Come forth from thence, whom afterward was blest?"

Piercing the secret purport of my speech,
He answer'd: "I was new to that estate,
When I beheld a puissant one arrive
Amongst us, with victorious trophy crown'd.
He forth the shade of our first parent drew,
Abel his child, and Noah righteous man,
Of Moses lawgiver for faith approv'd,
Of patriarch Abraham, and David king,
Israel with his sire and with his sons,
Nor without Rachel whom so hard he won,
And others many more, whom he to bliss
Exalted.  Before these, be thou assur'd,
No spirit of human kind was ever sav'd."

We, while he spake, ceas'd not our onward road,
Still passing through the wood; for so I name
Those spirits thick beset.  We were not far
On this side from the summit, when I kenn'd
A flame, that o'er the darken'd hemisphere
Prevailing shin'd.  Yet we a little space
Were distant, not so far but I in part
Discover'd, that a tribe in honour high
That place possess'd.  "O thou, who every art
And science valu'st! who are these, that boast
Such honour, separate from all the rest?"

He answer'd: "The renown of their great names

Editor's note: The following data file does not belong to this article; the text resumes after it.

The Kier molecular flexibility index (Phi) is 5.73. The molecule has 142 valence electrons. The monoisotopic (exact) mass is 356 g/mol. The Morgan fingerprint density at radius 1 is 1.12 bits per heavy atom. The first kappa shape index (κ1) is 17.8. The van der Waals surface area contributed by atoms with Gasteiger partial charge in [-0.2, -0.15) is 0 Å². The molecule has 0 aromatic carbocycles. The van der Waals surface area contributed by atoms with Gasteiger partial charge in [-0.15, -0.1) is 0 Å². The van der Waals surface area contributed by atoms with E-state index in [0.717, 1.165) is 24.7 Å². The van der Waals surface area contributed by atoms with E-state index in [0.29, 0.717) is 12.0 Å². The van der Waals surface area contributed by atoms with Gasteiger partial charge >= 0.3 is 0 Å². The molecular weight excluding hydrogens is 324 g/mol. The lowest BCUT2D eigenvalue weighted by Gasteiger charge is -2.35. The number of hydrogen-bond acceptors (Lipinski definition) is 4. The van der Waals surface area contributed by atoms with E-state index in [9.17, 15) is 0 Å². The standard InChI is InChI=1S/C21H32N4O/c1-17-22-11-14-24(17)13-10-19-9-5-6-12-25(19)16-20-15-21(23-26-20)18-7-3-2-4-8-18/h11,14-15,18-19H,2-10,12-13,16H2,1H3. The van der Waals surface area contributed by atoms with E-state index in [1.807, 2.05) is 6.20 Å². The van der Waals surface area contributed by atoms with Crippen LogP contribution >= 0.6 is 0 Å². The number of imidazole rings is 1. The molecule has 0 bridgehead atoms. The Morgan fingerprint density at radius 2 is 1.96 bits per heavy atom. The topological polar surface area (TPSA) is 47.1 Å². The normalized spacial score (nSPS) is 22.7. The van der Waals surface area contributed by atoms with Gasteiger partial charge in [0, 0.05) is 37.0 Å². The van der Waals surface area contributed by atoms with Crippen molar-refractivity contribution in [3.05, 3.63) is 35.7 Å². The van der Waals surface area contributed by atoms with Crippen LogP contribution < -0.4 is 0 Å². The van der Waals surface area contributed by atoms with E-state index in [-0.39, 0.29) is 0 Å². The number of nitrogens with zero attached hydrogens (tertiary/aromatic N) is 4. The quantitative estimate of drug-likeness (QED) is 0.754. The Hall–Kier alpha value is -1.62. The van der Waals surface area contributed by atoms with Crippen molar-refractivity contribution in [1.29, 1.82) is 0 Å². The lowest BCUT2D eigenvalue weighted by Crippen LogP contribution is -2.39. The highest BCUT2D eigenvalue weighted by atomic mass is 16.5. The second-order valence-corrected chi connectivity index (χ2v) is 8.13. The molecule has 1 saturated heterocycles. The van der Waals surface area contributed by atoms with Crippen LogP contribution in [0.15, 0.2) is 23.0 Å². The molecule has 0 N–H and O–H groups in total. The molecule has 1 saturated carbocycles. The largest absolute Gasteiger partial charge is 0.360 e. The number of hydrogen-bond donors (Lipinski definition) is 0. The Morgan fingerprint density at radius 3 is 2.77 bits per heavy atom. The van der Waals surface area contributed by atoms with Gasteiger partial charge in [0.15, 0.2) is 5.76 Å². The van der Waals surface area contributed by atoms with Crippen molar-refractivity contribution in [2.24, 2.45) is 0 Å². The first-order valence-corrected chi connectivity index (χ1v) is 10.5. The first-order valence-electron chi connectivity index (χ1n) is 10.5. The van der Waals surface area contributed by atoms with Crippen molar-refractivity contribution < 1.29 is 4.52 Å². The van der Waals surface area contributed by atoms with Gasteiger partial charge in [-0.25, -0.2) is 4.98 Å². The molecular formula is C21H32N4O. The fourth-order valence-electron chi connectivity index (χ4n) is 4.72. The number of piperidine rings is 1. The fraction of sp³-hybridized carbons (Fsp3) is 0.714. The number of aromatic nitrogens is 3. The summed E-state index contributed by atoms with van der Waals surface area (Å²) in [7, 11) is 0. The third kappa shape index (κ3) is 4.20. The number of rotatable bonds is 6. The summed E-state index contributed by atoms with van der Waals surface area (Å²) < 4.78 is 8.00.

That echoes through your world above, acquires
Favour in heaven, which holds them thus advanc'd."
Meantime a voice I heard: "Honour the bard
Sublime! his shade returns that left us late!"
No sooner ceas'd the sound, than I beheld
Four mighty spirits toward us bend their steps,
Of semblance neither sorrowful nor glad.

When thus my master kind began: "Mark him,
Who in his right hand bears that falchion keen,
The other three preceding, as their lord.
This is that Homer, of all bards supreme:
Flaccus the next in satire's vein excelling;
The third is Naso; Lucan is the last.
Because they all that appellation own,
With which the voice singly accosted me,
Honouring they greet me thus, and well they judge."

So I beheld united the bright school
Of him the monarch of sublimest song,
That o'er the others like an eagle soars.
When they together short discourse had held,
They turn'd to me, with salutation kind